That's not correct. What we are talking about here is force, and change in momentum is how you talk about force, not change in energy.

After all:

F=dp/dt

Think of it the opposite way. Lets say I've got a 10 kg block and I want to accelerate it to 10 m/s. If I have 10 seconds to accelerate it I will need much more force than if I had 1,000,000 seconds to accelerate it. At the beginning (when they are stationary) the kinetic energy in both scenarios is zero. After acceleration they both have velocity of 10 m/s and thus the same kinetic energy of 500 kg·m2/s2 The difference in kinetic energy of both systems is 500 kg·m2/s2 , both are equal. Yet the force experienced in the first scenario is much, much larger than that of the second scenario.

I hope you see that it's not the change of energy of a collision (after all, there can be cataclysmic collisions with no net energy change) but rather how long a change in momentum takes that tells you how much force will be experienced by the object doing the accelerating.

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#7

### Re: Impulse - Why Seatbelts Work

06/11/2007 11:14 AM

I couldn't resist weighing in here -

I agree with you both that you need to be careful about definitions. However, once you exceed the damage threshold, excess energy over threshold is a much better fit to observed damage than anything excess momentum (impulse). SFIK, (force - threshold)*distance gives a much better fit to actual damage than (force - threshold)*time.

The title was "why seatbelts work" - and the reason is that the body's kinetic energy is absorbed over a long enough distance that the critical forces are not exceeded. The design constraints for crumple zones to assist the seat belts are force and distance.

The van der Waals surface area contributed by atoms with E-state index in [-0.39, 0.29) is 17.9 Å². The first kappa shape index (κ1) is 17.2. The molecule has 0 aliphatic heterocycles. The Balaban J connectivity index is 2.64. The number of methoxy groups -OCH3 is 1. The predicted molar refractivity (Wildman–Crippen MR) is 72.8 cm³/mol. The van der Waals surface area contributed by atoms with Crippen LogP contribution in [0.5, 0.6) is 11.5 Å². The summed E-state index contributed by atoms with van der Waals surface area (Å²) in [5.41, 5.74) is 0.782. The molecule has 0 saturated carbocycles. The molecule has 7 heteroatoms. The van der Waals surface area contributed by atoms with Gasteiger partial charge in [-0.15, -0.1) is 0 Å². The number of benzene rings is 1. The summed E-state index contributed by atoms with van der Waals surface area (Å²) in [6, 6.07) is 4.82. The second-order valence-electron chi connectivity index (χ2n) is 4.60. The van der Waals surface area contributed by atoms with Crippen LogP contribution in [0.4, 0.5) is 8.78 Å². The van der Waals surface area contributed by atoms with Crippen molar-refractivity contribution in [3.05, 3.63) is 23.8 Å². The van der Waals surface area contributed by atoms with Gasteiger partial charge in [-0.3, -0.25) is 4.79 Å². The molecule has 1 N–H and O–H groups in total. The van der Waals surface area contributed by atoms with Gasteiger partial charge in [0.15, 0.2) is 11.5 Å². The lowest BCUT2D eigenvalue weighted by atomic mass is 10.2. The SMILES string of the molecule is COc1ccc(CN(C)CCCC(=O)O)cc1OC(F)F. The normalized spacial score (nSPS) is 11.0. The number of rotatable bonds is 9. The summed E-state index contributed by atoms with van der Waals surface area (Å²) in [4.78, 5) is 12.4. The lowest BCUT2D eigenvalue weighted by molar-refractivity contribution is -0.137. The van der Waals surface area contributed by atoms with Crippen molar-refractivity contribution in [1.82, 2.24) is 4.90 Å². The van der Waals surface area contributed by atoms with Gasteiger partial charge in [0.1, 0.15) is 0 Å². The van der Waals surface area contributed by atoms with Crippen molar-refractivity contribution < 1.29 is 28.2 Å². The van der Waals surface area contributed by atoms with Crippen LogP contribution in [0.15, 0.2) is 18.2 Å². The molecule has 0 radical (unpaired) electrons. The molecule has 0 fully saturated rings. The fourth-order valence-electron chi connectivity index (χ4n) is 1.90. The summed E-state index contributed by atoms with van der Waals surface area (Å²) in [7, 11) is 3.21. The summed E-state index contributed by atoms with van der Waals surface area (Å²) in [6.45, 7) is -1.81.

Fyz

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#8

### Re: Impulse - Why Seatbelts Work

06/11/2007 11:27 AM

I would appreciate it if either of you would provide an equation that shows how a change in kinetic energy relates to the force experienced by an object. That may go a long way in helping me understand what you both are talking about. I'm very concerned that the physics is being misrepresented in this discussion and that's when I turn to math. For instance:

F = m (Δv/Δt) is straight forward. If you fix the change in velocity and the mass, the force experienced depends on the time the change in velocity took place.

also since mΔv=Δp

F= Δp/Δt is another way of describing the situation.

Please use an equation like I just did to explain how energy, kinetic energy, change in kinetic energy, etc. is the best way to describe what's going on.

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#9

### Re: Impulse - Why Seatbelts Work

06/11/2007 12:21 PM

Assume that we are designing a crumple zone to limit the peak deceleration starting from some nominal velocity (maximum protected velocity). The time depends on the peak-velocity, and the length of the crumple zone is average-velocity x time - or Kinetic-energy/mass_of_vehicle.

Mathematically the same can apply to damage. We need a case we can define clearly. As a first example, we can consider an object of fixed frontal area and high mass entering an object that has a fixed resistance to motion (this is not typical of a bullet entering a human - follow the links in Wikipedia physics_of_firearms for basic information on that). The distance of penetration will again be proportional to the kinetic energy, not the momentum. This is more-or less equivalent to a steering wheel crushing against your chest - though that particular case is more peaky, because more critical regions are easlily damaged once the ribs are broken.